Keeping the Economy Moving
BY A. JEFFREY ZAPPONE, CTP, APRIL GUEST EDITOR
A. Jeffrey Zappone, CTP, is
a senior managing director
at Conway MacKenzie Inc.
He has more than 20 years of
experience in restructuring,
reorganization, and turnaround
management. He has advised
debtors, creditors, customers,
secured and unsecured lenders,
and creditor committees in
both formal and informal
environments in a wide range
of industries, and has served
as financial advisor, CEO, CRO,
and CFO to underperforming
companies in transportation,
and service industries.
Pilots, drivers, and captains navigate air, land, and sea to ensure the proper flow of goods in our global
economy. Whether for just-in-time
inventory at the plant or that last-minute holiday gift at home, businesses,
governments, and consumers rely on
transportation services on a daily basis.
And, concurrently, the transportation
industry relies on health and activity
levels of producers and consumers.
While manufacturers may be the heart
of the economy, the transportation
industry is the circulatory system;
one is just as critical as the other.
In this issue of the Journal of
Corporate Renewal we offer insight
into the ever-changing transportation
industry, examining topics that we
hope will provide familiarity with
the industry that can be leveraged
in the restructuring environment.
The Great Recession brought many
companies to their knees, and
businesses in the transportation industry
were certainly no exception. Standard
practices such as cost reduction, fuel
surcharges, and pricing negotiations
were implemented to mitigate losses. But
what else can companies do to mitigate
future policy and economic risk?
Future fuels, recent safety regulations,
and even flying drones are issues
discussed by my colleague Timothy
Stallkamp of Conway Mackenzie Inc.
as he explores the current challenges
and changes facing the marine, rail,
and trucking transport environments.
Foreign maritime shippers facing
financial woes have filed Chapter 11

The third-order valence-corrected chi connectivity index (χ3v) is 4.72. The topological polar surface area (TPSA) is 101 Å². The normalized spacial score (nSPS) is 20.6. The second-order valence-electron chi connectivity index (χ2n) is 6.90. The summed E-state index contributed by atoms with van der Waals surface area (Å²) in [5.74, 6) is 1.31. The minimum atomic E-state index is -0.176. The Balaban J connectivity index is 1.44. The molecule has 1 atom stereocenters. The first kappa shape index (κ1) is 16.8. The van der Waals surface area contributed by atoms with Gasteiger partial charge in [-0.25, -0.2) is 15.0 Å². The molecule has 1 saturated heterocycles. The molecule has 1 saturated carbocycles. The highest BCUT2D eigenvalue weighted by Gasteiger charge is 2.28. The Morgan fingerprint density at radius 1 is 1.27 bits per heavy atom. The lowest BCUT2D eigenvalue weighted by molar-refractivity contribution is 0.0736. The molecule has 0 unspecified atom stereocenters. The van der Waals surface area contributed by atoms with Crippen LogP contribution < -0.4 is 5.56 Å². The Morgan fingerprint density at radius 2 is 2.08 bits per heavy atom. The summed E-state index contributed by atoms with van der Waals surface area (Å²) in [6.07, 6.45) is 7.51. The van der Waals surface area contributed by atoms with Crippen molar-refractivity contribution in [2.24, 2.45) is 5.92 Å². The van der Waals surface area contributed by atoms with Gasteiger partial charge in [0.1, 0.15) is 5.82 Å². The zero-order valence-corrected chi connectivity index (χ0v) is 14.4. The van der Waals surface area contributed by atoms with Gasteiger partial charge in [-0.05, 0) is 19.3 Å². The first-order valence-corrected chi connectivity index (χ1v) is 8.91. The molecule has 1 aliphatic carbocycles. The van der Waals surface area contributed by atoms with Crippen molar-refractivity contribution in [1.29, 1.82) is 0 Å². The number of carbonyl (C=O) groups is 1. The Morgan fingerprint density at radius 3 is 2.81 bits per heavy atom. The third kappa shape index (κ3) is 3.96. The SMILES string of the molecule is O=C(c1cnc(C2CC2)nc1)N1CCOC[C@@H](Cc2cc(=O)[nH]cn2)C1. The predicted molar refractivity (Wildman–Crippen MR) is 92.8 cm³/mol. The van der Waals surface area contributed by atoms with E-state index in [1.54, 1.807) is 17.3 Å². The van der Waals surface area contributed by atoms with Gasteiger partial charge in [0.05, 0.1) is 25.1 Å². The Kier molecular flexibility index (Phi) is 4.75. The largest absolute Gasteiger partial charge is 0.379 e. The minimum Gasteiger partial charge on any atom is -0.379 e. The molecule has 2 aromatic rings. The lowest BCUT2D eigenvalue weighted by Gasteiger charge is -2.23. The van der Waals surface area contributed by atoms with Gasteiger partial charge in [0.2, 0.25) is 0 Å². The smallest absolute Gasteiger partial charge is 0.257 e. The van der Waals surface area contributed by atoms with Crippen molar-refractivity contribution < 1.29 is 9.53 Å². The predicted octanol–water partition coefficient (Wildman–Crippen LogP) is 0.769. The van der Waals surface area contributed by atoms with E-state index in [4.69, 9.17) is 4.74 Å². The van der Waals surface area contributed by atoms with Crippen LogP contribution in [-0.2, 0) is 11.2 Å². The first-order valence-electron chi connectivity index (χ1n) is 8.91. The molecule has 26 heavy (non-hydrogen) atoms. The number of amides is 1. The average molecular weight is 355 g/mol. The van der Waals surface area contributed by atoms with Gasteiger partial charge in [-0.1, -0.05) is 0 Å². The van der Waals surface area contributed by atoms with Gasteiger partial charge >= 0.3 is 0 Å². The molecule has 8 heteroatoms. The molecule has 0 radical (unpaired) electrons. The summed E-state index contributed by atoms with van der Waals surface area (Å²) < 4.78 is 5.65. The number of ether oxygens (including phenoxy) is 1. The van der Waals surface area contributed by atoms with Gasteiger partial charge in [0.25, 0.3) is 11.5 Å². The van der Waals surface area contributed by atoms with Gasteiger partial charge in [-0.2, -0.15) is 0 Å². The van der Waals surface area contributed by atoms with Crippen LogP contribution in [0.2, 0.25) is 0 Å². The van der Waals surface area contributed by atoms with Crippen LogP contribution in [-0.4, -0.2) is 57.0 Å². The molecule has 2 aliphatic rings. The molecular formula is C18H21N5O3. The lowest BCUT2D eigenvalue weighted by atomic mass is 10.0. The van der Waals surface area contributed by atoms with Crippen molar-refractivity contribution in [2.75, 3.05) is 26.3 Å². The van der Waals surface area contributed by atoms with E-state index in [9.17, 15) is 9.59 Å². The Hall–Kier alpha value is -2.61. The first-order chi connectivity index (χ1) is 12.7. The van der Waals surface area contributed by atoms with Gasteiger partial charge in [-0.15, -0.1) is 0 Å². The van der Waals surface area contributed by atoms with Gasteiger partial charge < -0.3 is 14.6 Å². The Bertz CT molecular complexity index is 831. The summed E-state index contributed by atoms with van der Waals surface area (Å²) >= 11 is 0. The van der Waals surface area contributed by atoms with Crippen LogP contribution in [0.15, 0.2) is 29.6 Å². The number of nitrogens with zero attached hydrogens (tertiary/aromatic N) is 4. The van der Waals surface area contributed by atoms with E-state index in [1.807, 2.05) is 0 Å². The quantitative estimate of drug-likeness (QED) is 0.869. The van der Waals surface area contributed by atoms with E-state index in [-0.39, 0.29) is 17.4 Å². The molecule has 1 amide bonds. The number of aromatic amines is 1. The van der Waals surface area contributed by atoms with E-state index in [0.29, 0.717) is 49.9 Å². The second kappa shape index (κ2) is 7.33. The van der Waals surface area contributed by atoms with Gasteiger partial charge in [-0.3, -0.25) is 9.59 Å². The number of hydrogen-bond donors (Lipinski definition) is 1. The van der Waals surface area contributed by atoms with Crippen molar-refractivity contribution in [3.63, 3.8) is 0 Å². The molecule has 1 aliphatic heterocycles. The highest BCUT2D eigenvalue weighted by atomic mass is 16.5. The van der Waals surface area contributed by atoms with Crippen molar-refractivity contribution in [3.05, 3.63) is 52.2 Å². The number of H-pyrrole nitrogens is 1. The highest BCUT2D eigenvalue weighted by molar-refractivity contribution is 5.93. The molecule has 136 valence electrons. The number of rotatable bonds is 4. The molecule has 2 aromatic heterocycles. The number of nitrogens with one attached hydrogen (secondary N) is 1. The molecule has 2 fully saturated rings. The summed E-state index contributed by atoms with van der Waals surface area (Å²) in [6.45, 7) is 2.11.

cases in U.S. Bankruptcy Court, seeking
protections that may not be available to
them in their local jurisdictions, many
of which mandate liquidation as the
only remedy available to financially
troubled companies. Given U.S. courts’
willingness to accept cases, these types
of filings are not uncommon. Timothy
A. Davidson II and Joseph Rovira of
Andrews Kurth discuss recent cases,
applicable governing law, and outcomes
of foreign maritime shippers filing
for bankruptcy in the United States.
Would you want unexperienced drivers
behind the wheels of your company’s
trucking fleet? The same question should
apply to those steering financial and
operational turnarounds. Greg R. May
of Car Delivery Network Inc. discusses
the importance of understanding the
trucking industry, a company’s strategic
value, the status of its relationships
with creditors/customers, and the
competitive landscape when developing
and executing a successful turnaround
strategy for a trucking company.
Much attention goes to the financial
and operational aspects of a turnaround,
but what about the legal aspects? Mark
A. Scudder of Scudder Law Firm P.C.
discusses how sound legal planning
and proactive action can provide a
clear runway for restructurings to take
flight. He examines two case studies
involving trucking companies in which
coordinated efforts between financial,
operational, and legal professionals
generated successful turnarounds. J